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Popeye the sailor man turns 75
(Agencies)
Updated: 2004-11-15 09:37

Put away the cake. Pass the spinach. Popeye celebrates his 75th birthday this year, animated evidence that a steady diet of leafy green vegetables and pipe smoking can guarantee you Hulk Hogan forearms as a septuagenarian.


An image of Popeye sits in an exhibit dedicated to the cartoon character at the Museum of Television and Radio in New York Saturday, Nov. 13, 2004. The museum unveiled a retrospective Saturday featuring rarities and collectibles from the cartoon hero's career as Popeye celebrates his 75th birthday this year. [AP]
To honor the veteran sailor man, the Museum of Television and Radio unveiled a retrospective Saturday featuring rarities and collectibles from the cartoon hero's career.

"There are very few characters that are that old and still in the public consciousness," said Barry Monush, curator of the exhibit. "It's quite impressive to stick around that long and stay recognizable."

Recognizable? Who could forget that face, with its jutting jaw and permanently squinting right eye? Or those arms, with the signature anchor tattoos?

The exhibit at the midtown Manhattan museum features five flat-screen televisions running a loop of classic cartoons, with Popeye proudly proclaiming, "I yam what I yam." He's joined, as always, by the usual cast of sidekicks: love interest Olive Oyl, nemesis Bluto, the ever-indigent Wimpy and baby Swee' Pea.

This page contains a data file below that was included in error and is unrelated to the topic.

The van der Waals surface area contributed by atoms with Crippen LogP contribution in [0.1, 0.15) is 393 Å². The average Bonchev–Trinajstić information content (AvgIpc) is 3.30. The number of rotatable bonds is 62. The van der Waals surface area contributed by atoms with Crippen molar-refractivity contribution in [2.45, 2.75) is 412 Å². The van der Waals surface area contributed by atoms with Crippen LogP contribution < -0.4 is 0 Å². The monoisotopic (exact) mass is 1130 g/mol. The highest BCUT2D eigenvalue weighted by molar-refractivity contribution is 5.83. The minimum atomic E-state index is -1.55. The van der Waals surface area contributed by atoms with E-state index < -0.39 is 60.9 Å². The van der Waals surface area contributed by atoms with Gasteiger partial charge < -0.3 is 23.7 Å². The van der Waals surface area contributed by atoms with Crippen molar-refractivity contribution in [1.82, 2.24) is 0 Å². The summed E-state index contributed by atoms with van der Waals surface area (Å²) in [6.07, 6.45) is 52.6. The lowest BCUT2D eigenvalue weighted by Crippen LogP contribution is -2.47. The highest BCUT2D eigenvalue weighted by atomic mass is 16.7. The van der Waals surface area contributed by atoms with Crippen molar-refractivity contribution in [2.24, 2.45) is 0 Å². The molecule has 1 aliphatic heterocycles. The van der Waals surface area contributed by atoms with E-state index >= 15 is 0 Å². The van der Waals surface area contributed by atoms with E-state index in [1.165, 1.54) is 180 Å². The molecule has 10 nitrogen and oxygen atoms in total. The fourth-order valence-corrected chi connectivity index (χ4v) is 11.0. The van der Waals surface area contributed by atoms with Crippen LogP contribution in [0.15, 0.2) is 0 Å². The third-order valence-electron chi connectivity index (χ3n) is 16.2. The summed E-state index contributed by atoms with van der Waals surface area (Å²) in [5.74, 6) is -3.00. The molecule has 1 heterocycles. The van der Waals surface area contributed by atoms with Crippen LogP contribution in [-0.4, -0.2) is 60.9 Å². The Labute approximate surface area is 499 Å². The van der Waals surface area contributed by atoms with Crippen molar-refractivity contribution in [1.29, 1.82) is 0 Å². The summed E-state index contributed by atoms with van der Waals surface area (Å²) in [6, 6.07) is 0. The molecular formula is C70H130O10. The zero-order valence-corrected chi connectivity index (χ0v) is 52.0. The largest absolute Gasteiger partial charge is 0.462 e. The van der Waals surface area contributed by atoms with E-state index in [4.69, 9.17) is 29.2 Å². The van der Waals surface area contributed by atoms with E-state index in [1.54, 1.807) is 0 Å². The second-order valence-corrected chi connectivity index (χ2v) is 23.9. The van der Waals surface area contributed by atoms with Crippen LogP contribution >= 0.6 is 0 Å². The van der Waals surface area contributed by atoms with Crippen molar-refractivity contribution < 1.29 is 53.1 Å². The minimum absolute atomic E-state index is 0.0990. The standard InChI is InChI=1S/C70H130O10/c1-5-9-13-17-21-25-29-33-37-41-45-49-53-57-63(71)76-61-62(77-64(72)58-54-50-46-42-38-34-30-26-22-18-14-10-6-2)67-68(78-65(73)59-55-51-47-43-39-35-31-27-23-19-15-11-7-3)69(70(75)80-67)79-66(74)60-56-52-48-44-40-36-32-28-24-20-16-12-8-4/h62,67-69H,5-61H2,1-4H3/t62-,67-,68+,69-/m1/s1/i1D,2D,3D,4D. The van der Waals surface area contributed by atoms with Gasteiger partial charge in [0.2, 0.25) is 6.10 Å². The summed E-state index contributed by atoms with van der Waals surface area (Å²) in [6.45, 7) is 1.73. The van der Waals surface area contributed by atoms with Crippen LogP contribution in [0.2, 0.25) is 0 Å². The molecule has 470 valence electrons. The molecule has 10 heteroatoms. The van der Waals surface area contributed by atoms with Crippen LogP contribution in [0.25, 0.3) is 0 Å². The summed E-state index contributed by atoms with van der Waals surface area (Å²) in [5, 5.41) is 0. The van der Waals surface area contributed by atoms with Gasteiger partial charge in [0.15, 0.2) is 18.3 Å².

Popeye was launched in 1929, debuting in a minor role in the comic strip "Thimble Theater." The sailor was an immediate hit with readers, and artist E.C. Segar converted him into the star of the strip within two years.

Several of the "Thimble Theater" strips, including one from the Dec. 12, 1931, New York Evening Journal, are on display.

But it was the Max Fleischer short films, 109 in all, that ingrained the spinach-chomping sailor into the national consciousness. The first one debuted in 1933, and Popeye became such an instant icon that spinach consumption in the United States jumped 33 percent during the 1930s.

In the 1950s, the Fleischer cartoons arrived on television and created a whole new generation of Popeye fans. New Popeye cartoons debuted in the 1970s, although that incarnation was more politically correct: He didn't smoke a pipe, and was far less likely to pound Bluto into a pulp.

He was, however, still strong to the finish. And he still ate his spinach although no one is really quite sure why.

"I've never read anywhere why spinach was chosen," said curator Monush. "Maybe it was something that Segar liked. Or hated. Maybe it was just a big joke."

Segar died in 1938, but that did nothing to slow down the Popeye phenomenon: kids in Denmark knew the character as Skipper Skraek, while Italian children were treated to cartoons with Bracchio Di Ferro (Iron Arm).

The retrospective also features a variety of Popeye memorabilia, from comic books to an original 1933 production cell to the "Official Popeye Pipe," still in its original package with the promise "It toots!"

"Well, Blow Me Down!: 75 Years of Popeye" runs through Jan. 30 at the museum. Admission is $10 for adults, $8 for senior citizens and $5 for children under 14. And no you cannot pay Tuesday for a tour today.



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